National Climate Funds: Learning from the experience of Asia-Pacific countries (UNDP)

The paper proposes a set of feasibility criteria to assist decision makers to make an informed decision and assess whether an NCF is a feasible option for a country. It also presents important design and management features of NCFs.

Global Landscape of Climate Finance 2012 (CPI)

The Global Landscape of Climate Finance 2012 identifies global climate finance flows of USD 364 billion in 2011. The private sector provided the majority of finance, mostly from developed countries. The public sector acted as a catalyst for private investment by providing incentives and concessional loans, as well as bilateral aid to developing countries. Public and private intermediaries, especially national development banks and commercial banks, played an important role in channeling as well as raising climate finance.

Inclusive Green Growth: The Pathway to Sustainable Development (World Bank)

This publication surveys the green growth landscape and makes the argument that greening growth is necessary, efficient, and affordable. It is critical to achieving sustainable development and mostly amounts to good growth policies. Obstacles to greening growth are political and behavioral inertia and a lack of financing instruments—not the cost of green policies as commonly thought. Green growth should focus on what needs to be done in the next five to 10 years to avoid getting locked into unsustainable paths and to generate immediate, local benefits.  

Climate Finance Fundamentals Series (ODI-Heinrich Boll)

This series of short, introductory briefing on various aspects of climate finance are designed for readers new to the debate on global climate change financing. In light of the fast pace of developments in climate finance, the briefs allow the reader to gain a better understanding of the quantity and quality of financial flows going to developing countries.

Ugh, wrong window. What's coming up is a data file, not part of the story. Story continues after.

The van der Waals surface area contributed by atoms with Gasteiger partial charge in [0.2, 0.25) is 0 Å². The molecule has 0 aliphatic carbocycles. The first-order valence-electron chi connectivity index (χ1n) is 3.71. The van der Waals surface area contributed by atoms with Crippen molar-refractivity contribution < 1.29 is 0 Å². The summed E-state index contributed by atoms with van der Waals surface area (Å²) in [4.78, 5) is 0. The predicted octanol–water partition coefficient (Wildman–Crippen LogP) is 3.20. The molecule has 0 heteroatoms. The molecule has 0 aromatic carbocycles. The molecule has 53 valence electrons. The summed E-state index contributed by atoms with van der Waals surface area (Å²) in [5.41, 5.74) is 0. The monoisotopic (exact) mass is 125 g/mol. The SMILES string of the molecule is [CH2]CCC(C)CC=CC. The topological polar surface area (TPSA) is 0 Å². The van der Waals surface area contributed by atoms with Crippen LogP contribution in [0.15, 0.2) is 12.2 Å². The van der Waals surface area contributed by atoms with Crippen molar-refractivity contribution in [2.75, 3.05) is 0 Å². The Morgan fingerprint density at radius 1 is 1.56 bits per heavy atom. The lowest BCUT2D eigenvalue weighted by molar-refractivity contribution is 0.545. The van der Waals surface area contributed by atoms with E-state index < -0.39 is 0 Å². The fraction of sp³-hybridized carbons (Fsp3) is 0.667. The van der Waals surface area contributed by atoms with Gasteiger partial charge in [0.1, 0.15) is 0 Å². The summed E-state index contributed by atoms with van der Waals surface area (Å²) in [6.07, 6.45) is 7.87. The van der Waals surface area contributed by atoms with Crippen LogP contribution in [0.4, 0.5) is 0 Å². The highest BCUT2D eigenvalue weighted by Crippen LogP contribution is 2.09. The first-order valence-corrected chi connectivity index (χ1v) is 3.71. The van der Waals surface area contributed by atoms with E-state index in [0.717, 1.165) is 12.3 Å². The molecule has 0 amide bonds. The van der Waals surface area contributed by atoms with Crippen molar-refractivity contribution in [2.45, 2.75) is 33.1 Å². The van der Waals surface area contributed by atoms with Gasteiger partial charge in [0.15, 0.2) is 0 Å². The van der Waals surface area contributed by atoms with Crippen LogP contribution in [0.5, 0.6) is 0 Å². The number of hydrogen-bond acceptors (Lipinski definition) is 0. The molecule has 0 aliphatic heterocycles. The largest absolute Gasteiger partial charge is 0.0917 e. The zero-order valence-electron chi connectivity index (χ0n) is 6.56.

Direct Access to Climate Finance: Experiences and lessons learned (UNDP/ODI)

This paper provides an overview of the concept of direct access to funding for climate change actions in developing countries. It focuses on the institutional arrangements that are necessary to facilitate and support direct access and is intended to inform the current and future discussions on direct access modalities, including within the design process for the Green Climate Fund (GCF). The paper begins by looking at what the term ‘direct access’ implies, what it is seeking to achieve, and how it has been defined to-date.

Providing Regional Climates for Impact Studies (PRECIS)

PRECIS is a regional climate modelling system developed by the Hadley Centre at the UK Met Office. It was designed with the intention of being a free resource for scientists in developing countries. PRECIS has been used to assist the development of climate change scenarios in regions around the world, whilst utilising existing climate expertise and improving domestic capacity.

Marginal Abatement Cost Curve, Non-Annex I (ECN)

The Energy Research Centre of the Netherlands (ECN) has been developing the Marginal Abatement Cost (MAC) curve for Non-Annex I countries since 1999. The curve results from compiled data of bottom-up country based studies at regional sectoral level and presents greenhouse gas (GHG) abatement opportunities by 2020. MAC curves describe the expected marginal cost and GHG abatement potential of several mitigation options.

Improving the Effectiveness of Climate Finance: Key lessons (EDF)

This paper (PDF) presents an overview of existing practices by summarizing the findings from an extensive survey of various institutions, drawing on the lessons learned from development finance, the public and private activities of international financial institutions and experience with market-based instruments. The paper mainly focuses on mitigation, and it seeks to discern lessons for policymakers by addressing two key questions: What makes climate finance effective? and what tools, methods or systems might improve the effectiveness of climate finance?  


This web-based programme allows technical and non-technical users alike to visualise the effects of climate change. Users can view historic temperature and rainfall maps overlaid with predictions of temperature and rainfall based on the Intergovernmental Panel on Climate Change’s (IPCC) Fourth Assessment Report. Users can review three greenhouse gas emission scenarios laid out by the IPCC with additional data layers from which more detailed forecasts can be drawn. ClimateWizard was developed by the Nature Conservancy and the Universities of Washington and Southern Mississippi.

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